Hands down, one of the best parts of London in the fall is how the trees change color. You might not imagine London as a “leaf peeping” destination (not my favorite expression, but it’s totally accurate, especially if you’re an American) but it is. Across the city, parks, walkways, gardens, and even homes (covered in ivy) change color and the whole place is a riot of warm yellow, orange, and red.
After spring, autumn is my favorite season to visit London, and I’ve visited many times. From cooler temperatures and cheaper airfare to the chance to experience the city in transition – summer gets all the glory, but autumn in London is pretty great too!
Here are 13 of the best places to see autumn colors in London. (I listed them in alphabetical order but you should cross-reference this list with your own London itinerary to decide which one(s) to visit.)
1. Chelsea Embankment
There are trees all along the Thames Path through London, but one of the most beautiful places to stroll under the golden foliage is along the Chelsea Embankment. Never mind this neighborhood is wildly picturesque, this is a must-stop if you need an autumnal Instagram photo.
2. Green Park
Though its name suggests otherwise, trees in Green Park do change color when the seasons change. Take a stroll through the park on a nice autumn day; there are plenty of paths to enjoy. Possibly the most picturesque spot is along Constitution Hill headed toward/away from Buckingham Palace. The trees lining both sides of the street make a beautiful tunnel before the leaves drop.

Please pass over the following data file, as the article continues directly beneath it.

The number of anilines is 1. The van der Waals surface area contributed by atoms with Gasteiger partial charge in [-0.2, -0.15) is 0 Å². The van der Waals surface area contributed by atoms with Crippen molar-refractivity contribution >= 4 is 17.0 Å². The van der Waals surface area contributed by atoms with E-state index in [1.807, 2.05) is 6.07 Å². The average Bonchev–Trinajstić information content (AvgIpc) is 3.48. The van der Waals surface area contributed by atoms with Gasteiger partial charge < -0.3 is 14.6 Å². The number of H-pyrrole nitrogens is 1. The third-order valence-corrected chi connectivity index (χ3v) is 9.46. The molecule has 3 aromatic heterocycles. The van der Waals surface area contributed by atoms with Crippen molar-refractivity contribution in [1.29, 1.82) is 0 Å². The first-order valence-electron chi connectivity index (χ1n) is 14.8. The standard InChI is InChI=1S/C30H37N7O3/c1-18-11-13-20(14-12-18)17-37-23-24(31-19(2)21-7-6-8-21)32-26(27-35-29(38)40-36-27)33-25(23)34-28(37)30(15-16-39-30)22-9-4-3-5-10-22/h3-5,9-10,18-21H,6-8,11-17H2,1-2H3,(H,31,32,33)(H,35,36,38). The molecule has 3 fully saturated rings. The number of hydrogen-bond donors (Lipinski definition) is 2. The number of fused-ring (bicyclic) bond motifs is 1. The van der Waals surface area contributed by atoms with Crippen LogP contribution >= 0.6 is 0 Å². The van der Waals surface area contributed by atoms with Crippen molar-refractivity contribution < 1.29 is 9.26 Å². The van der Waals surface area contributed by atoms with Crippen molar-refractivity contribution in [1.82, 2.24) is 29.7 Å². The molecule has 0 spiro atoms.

3. Greenwich Park
I’ve already shared why I think Greenwich is a great day trip from London; this is doubly true in the autumn when sprawling Greenwich Park becomes a patchwork of color. During your visit, you can definitely take in the best sights but prioritize walking a few different paths in the park too – or take a picnic lunch to one of the benches for a completely idyllic moment.
4. Hampstead Heath
You might think it’s sacrilege that Hampstead Heath didn’t make my list of the best views in London, but it’s just so far away that the view isn’t as good as others (in my opinion!). What Hampstead Head does have is beautiful green space in northern London, and beautiful autumn colors during that season. It’s a bit of a journey to visit this area and well outside the Central London most visitors typically tread, but if you’re set on seeing all the leaves possible, it’s a must-see.
5. Holland Park
If you’ve never heard of Holland Park, you’re forgiven – it’s easy to overlook for neighboring Hyde Park and Kensington Gardens. But, it’s worth a stop for some leaf-peeping because it’s also home to the Kyoto Garden. This beautiful Japanese Garden is home to other tree species that add variety to the colorful palette you’ll see elsewhere in London.
Kensington is a big place – but there’s a reason this West London neighborhood makes the list: it’s home to some of the best “urban” leaf-viewing in London. In addition to, ya know, palaces, Kensington is also home to historic homes and many of the city’s most picturesque mews. These old buildings are occasionally host to ivy that transforms from emerald green to ruby red in the fall. It’s another photo-worthy spot to explore.